Guide to Nitrox Diving
Oxygen content in enriched air canisters can be customized, but most shops offer standard mixes.
On today's dive boats, you're hard-pressed not to see one or two of the telltale green and yellow tanks that signal somebody aboard is scuba diving with nitrox, also called enriched air, oxygen-enriched air, EAN, EANx or just "nitrox" for short. It’s been used in recreational diving for decades, and every major training agency has a training program for scuba diving with enriched air.
Like everything else in a diver's bag of gear and knowledge—nitrox is a tool that can be effective when used properly, but dangerous if not. Its purpose is to increase your no stop dive time, so you have longer dives and/or shorter surface intervals, all else being equal and gas supply allowing. But, it has shallower depth limits and other concerns you don't have with air within recreational diving limits.
What is Nitrox?
In recreational diving terms, enriched air nitrox (EANx) refers to any nitrogen/oxygen gas mixture with more than the 21 percent oxygen found in normal air. For example, 32 percent and 36 percent oxygen are common; you'll hear them called nitrox 32 (or 36) or EAN32 (or 36). To clearly identify them from air cylinders, tanks filled with EAN are marked with a yellow and green tank band at the top, just below the crown. The oxygen mix percentage is written on a label or tag, which is important because the percentage affects your depth limits and no stop dive time.
How Does EAN Nitrox Work?
Enriched air has more oxygen than air does, which reduces the percentage of nitrogen. As a result, you inhale less nitrogen throughout the dive than if you’re using regular air.
We all learned in our Open Water Diver course that, when you dive, the water pressure causes nitrogen from the air you're breathing to dissolve in your bloodstream and tissues. The higher the pressure (deeper the dive) and the more time under pressure (bottom time), the more nitrogen dissolves in. If you surface with too much dissolved nitrogen in your tissues, bubbles can form causing decompression sickness (DCS). Staying within the no stop limits limits the theoretical amount of dissolved nitrogen so that you can ascend directly to the surface (but make your safety stop). If you exceed this limit (as do tec and commercial divers), you have to make mandatory decompression stops in stages as you come up to keep the risk of DCS low. Based on the Recreational Dive Planner, for example, a diver on air at 100 feet reaches his or her no-decompression after 20 minutes. At 60 feet, the diver's maximum time would be 55 minutes. But, nitrox changes these numbers.
Because you're breathing less nitrogen, less dissolves into your body, all else being equal, allowing a longer no-decompression limit. This can be calculated using an equivalent air depth (EAD), which is a shallower depth at which nitrogen would be going into solution at the same rate if you were using air. If, for example, at 105 feet with EANx32 has an EAD of 90 feet, so you're absorbing nitrogen as if you were 15 feet shallower. Therefore, the diver's ordinary no-decompression limit of 15 minutes extends to 25 minutes—that's a 66 percent increase in bottom time.
Nitrox is one of the most popular continuing education scuba skills.
Advantages of Diving with Nitrox
The best application of nitrox is in the 50- to 100-foot range. No stop times for dives shallower than 50 feet are often so long that you'll empty your tank before you run out of dive time. Using EANx36 at 60 feet, your no stop limit is 80-90 or more minutes (depending on your computer) for your first dive, so you'll again be limited by your gas supply, not your decompression limit.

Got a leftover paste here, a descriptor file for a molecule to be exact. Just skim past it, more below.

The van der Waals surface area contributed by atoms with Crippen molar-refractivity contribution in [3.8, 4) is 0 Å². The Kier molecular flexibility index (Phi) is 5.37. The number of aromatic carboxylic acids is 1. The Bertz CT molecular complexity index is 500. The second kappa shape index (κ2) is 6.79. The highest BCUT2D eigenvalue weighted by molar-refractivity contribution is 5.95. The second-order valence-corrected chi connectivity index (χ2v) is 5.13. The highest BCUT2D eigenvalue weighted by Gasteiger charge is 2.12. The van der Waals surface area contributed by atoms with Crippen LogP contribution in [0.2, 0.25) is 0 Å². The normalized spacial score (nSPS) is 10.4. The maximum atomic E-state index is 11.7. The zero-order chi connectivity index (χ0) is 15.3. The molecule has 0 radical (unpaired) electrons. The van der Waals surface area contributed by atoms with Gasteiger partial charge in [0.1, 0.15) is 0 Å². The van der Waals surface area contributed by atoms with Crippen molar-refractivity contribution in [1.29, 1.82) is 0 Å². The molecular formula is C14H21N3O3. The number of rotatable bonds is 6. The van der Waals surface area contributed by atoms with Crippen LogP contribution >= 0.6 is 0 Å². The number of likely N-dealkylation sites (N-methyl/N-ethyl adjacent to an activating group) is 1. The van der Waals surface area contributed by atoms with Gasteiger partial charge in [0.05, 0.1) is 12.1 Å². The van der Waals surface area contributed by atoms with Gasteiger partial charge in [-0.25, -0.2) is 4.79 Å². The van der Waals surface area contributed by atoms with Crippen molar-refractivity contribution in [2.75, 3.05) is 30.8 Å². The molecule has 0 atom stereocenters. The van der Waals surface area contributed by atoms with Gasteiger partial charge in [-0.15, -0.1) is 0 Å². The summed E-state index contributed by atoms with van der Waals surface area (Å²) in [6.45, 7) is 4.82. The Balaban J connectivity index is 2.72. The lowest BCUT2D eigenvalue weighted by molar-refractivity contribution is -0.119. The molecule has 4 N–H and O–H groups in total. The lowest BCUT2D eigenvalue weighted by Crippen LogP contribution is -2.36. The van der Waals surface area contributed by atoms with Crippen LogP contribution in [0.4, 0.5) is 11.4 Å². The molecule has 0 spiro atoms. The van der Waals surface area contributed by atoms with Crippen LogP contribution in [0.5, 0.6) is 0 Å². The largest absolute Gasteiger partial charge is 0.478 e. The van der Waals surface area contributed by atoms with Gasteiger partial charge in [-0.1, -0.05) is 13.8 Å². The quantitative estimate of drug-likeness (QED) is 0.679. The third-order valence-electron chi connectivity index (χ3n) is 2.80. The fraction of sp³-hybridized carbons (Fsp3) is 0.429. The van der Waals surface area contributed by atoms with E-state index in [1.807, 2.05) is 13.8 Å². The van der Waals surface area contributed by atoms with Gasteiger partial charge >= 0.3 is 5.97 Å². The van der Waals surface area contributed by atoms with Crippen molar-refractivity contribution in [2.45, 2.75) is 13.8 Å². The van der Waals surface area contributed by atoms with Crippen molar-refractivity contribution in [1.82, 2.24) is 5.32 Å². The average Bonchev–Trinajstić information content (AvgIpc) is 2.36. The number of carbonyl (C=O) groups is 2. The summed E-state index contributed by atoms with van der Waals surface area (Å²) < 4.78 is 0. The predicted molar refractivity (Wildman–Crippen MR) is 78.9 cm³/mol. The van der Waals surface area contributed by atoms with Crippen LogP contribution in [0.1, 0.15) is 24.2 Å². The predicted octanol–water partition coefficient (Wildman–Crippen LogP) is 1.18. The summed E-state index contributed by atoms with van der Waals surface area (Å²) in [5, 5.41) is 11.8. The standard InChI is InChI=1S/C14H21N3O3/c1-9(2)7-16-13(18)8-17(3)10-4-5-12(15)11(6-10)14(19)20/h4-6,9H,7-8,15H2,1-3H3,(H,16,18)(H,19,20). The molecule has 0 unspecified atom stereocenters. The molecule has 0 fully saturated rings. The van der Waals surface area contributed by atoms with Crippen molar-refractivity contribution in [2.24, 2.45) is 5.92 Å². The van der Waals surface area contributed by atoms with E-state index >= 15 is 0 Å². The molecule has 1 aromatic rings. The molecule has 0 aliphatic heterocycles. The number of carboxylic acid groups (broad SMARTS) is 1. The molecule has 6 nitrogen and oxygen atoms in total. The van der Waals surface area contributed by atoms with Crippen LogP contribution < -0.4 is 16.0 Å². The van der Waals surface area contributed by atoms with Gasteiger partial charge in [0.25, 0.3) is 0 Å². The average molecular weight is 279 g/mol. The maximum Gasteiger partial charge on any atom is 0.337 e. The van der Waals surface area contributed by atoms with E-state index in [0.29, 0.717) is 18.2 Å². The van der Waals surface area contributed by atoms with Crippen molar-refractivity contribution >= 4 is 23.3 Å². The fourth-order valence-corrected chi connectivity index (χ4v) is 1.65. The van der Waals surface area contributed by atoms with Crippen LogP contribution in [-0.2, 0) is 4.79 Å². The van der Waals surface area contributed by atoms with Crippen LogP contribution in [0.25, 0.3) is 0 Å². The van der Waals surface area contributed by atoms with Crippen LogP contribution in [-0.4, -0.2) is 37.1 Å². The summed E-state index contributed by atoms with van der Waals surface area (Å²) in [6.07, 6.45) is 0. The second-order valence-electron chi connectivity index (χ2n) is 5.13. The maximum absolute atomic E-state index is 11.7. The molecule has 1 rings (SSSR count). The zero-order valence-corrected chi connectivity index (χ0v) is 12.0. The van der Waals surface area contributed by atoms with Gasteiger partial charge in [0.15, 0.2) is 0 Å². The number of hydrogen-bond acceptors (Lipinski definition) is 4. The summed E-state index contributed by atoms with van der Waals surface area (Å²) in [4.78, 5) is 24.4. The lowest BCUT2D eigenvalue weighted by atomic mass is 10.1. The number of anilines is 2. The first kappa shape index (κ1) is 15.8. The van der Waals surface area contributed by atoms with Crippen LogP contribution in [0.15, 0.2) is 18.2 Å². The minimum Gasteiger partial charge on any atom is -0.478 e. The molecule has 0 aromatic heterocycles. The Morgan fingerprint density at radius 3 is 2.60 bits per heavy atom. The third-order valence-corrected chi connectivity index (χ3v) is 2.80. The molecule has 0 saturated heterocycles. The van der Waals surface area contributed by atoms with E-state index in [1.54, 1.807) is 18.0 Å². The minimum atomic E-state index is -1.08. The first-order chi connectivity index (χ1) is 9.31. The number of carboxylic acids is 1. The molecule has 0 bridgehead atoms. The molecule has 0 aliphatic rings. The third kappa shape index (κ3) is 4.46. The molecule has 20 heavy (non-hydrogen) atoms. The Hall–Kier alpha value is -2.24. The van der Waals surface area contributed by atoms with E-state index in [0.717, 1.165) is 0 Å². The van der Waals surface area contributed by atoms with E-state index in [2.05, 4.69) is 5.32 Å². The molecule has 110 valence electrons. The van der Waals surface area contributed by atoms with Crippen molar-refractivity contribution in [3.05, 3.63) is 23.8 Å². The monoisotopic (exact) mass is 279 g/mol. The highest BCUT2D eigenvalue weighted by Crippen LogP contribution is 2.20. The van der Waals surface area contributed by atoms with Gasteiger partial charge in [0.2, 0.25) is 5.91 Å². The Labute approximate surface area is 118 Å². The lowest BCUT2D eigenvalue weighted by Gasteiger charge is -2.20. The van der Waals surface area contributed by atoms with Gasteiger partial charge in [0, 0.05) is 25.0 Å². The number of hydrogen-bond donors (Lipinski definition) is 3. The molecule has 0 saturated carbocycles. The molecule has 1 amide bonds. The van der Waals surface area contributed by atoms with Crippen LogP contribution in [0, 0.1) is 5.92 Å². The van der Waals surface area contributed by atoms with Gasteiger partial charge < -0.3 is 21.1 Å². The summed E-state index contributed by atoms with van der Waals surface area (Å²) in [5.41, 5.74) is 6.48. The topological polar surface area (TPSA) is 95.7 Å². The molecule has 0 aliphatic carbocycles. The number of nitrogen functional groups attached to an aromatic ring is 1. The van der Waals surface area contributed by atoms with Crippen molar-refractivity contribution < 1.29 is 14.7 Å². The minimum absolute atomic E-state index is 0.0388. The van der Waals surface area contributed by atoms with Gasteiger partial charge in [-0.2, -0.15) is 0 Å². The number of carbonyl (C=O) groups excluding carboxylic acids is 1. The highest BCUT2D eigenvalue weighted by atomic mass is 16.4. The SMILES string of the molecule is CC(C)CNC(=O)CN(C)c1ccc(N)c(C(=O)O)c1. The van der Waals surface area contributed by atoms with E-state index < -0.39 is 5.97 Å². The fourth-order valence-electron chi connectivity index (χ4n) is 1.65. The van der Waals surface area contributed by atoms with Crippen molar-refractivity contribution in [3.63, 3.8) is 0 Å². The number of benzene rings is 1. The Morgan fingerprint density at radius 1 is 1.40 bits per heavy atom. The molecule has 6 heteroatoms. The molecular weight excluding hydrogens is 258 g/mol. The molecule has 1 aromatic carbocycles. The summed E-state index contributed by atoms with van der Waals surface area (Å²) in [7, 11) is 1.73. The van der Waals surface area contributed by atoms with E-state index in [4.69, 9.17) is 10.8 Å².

You were taught to dive well within limits, and by pushing the limits outward, you can dive longer and still be conservative. Many enjoy nitrox diving to or even beyond air limits without being anywhere near the actual no stop max. As with air this doesn't guarantee 100 percent safety, but staying well within limits reduces practical DCS risk for most divers.
Interested in diving nitrox? Start your adventure here with PADI's Enriched Air Diver course.
Dangers of Diving with Nitrox
This benefit does not come without some cost. Oxygen, while useful and essential to life, can become hazardous in high concentrations. Too much oxygen at pressure affects the central nervous system–oxygen toxicity–causing convulsions or seizures, visual distortions, ringing ears, nausea, twitching, irritability and dizziness, with convulsions or seizures being the most serious while diving.
Oxygen toxicity hits are very rare in diving, but if they happen under water, they happen without warning and lead to drowning if you lose the regulator while convulsing. Any percentage of oxygen can cause toxicity if you go deep enough, but with air you have to go well beyond established depth limits for this to be likely. With nitrox, the depth limit is within recreational diving depths, and the more oxygen, the shallower the limit–the limit is the depth at which the PPO2 would be 1.4 ata. Long term exposure to elevated oxygen can cause a different type of oxygen exposure as well. Earning a nitrox certification is required because, among other issues, EANx divers must learn now to manage their oxygen exposure.
Calculating your PPO2
When enriched air first came into recreational diving, there were no EANx dive computers and few tables. So, you figured out everything with a pencil and calculator.
If you have mathphobia, hold on! NO ONE does this any more in recreational nitrox diving. You look up the maximum depth on a table (easy), set your computer with the EANx mix you're using (easy) and it calculates your oxygen exposure and adjusted no stop time. In fact, diving EANx with a computer on a multilevel profile, you'll almost always end the dive due to low gas, cold, hungry or gotta pee. You need to learn how to analyze your mix (not difficult) and some equipment considerations, but these are all covered in the PADI Enriched Air Diver course.
You do, however, need to understand what your computer is doing for you so you can use that information accurately and safely.